October 17, 2006

For God's Sake, Give Up the Fantasies -- and Get Out Now

Patrick Cockburn is among the top three or four reporters writing about the Middle East, and about the neverending horrors that are the result of our immoral invasion of Iraq. I discussed his invaluable work in some detail (and contrasted it to the notably more feeble efforts offered by typical American journalists) in this essay.

Here is Cockburn on Iraq today:
The only problem about Sir Richard Dannatt's comments on Iraq is that they did not go far enough. He rightly said that "our presence exacerbates the security problem". In other words, foreign military occupation provokes armed resistance in Iraq as it would in most countries. But it is seldom realised that the US and Britain have largely provoked the civil war now that is raging across central Iraq.

The fact that there is a civil war in Iraq should no longer be in doubt, with the UN saying that 3,000 Iraqi civilians are being killed every month and the dramatic claim last week by American and Iraqi health researchers that the true figure goes as high as 15,000 a month.

Baghdad has broken up into a dozen different hostile cities, in each of which Sunni and Shia are killing or expelling one another. The city is like Beirut at the height of the Lebanese civil war. The wrong identity card, car number plate, or even picture on a mobile phone, is enough to get a driver dragged out of his car and killed. Militias are taking over. Sunni and Shia neighbourhoods that lived peaceably together for decades now exchange mortar fire every night.


It is as bad in the provinces around Baghdad where many of the deaths go unrecorded.


The guerrillas in Iraq are strong because they are popular. A leaked Pentagon poll last month showed that 75 per cent of the five million-strong Sunni community support armed resistance.

The present slaughter in Iraq is taking place because the existing ethnic and sectarian hostilities have combined with animosities that have been created by the occupation. For instance, a Sunni ex-army officer supporting the resistance now sees a Shia serving in the Iraqi army or police force not just as the member of a different Islamic sect but as a traitor to his country who is actively collaborating with the hated invader.

The last excuse for the occupation was that at least it prevented civil war, but this it very visibly is not doing. On the contrary it de-legitimises the Iraqi government, army and police force, which are seen by Iraqis as pawns of the occupier. When I've asked people in Baghdad what they think of their government, they often reply: "What government? We never see it. It does nothing for us."

In the eyes of Iraqis, the occupation goes on despite the supposed handover of power to Iraq in June 2004. Baghdad is full of signs of this. For instance, the main government intelligence service, essential in fighting a guerrilla war, has no Iraqi budget because it is entirely funded by the CIA.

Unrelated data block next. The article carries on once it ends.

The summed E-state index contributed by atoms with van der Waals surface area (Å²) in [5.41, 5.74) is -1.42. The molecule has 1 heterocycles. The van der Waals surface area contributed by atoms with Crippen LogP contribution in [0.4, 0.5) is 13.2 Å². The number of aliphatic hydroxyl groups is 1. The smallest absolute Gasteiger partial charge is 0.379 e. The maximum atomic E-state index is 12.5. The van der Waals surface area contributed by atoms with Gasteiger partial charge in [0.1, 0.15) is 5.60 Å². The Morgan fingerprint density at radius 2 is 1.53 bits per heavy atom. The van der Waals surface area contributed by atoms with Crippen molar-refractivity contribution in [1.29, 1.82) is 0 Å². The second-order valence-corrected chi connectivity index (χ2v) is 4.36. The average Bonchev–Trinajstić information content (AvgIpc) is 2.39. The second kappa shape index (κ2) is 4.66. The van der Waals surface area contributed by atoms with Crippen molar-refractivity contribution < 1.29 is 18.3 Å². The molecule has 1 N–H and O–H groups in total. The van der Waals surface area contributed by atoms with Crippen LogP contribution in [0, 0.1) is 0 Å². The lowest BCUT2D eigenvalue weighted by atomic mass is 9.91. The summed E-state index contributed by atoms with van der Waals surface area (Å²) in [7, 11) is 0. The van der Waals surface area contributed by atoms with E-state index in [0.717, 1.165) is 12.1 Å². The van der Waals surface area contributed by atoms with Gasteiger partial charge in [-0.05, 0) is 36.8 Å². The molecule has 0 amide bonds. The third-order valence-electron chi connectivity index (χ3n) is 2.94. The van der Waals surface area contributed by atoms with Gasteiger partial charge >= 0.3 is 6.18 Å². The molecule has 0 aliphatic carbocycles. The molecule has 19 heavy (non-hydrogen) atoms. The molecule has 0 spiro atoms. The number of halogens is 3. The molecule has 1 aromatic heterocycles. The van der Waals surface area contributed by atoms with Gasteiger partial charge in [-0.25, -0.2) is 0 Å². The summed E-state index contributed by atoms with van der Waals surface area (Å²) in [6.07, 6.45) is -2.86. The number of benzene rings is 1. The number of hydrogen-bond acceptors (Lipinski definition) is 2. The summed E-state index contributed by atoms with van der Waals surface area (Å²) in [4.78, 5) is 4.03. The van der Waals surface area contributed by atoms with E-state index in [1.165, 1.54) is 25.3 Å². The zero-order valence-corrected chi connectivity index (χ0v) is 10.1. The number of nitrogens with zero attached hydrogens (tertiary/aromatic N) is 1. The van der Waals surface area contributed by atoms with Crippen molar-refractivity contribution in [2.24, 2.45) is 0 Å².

The White House and Downing Street have never recognised how the deep unpopularity of the occupation among Iraqis has generated resistance. This commonsensical but overwhelmingly important fact has now been pointed out by Sir Richard Dannatt, but there is little sign that Tony Blair has taken it on board, despite his claim to be in full agreement with the forthright British army commander.

The Government's picture of Iraq is not so much a tissue of lies as a tissue of fantasies. It is absurd to say that American and British forces will stay until Iraqi security forces are trained to take their place. What soldiers and police lack is not training but loyalty to the Iraqi government. Far from establishing an independent Iraq or preventing a civil war, the continued presence of American and British troops deeply destabilises the country, de-legitimises its government and deepens sectarian hatred.
This truth is one that I and others have noted for several years now: we cannot solve these problems no matter how long we remain in Iraq and regardless of what we do, because we are an overwhelming and inextricable part of them. The evidence leading to this conclusion is monumental and irrefutable, and the point is not a complicated one. But we will not acknowledge it for the most contemptible of reasons: because we refuse to admit that we were grievously wrong, and we refuse to give up the belief that we "meant well." There is only one possible course of action, and we refuse to acknowledge that, as well. Get Out Now, within six months at a maximum. I have been saying that since shortly after the occupation began.

But you may be assured that we will be in Iraq for at least several more years, and probably for a decade or even longer. And many, many more people will die and be horrifically injured, Iraqis and Americans alike -- and all for infinitely less than nothing.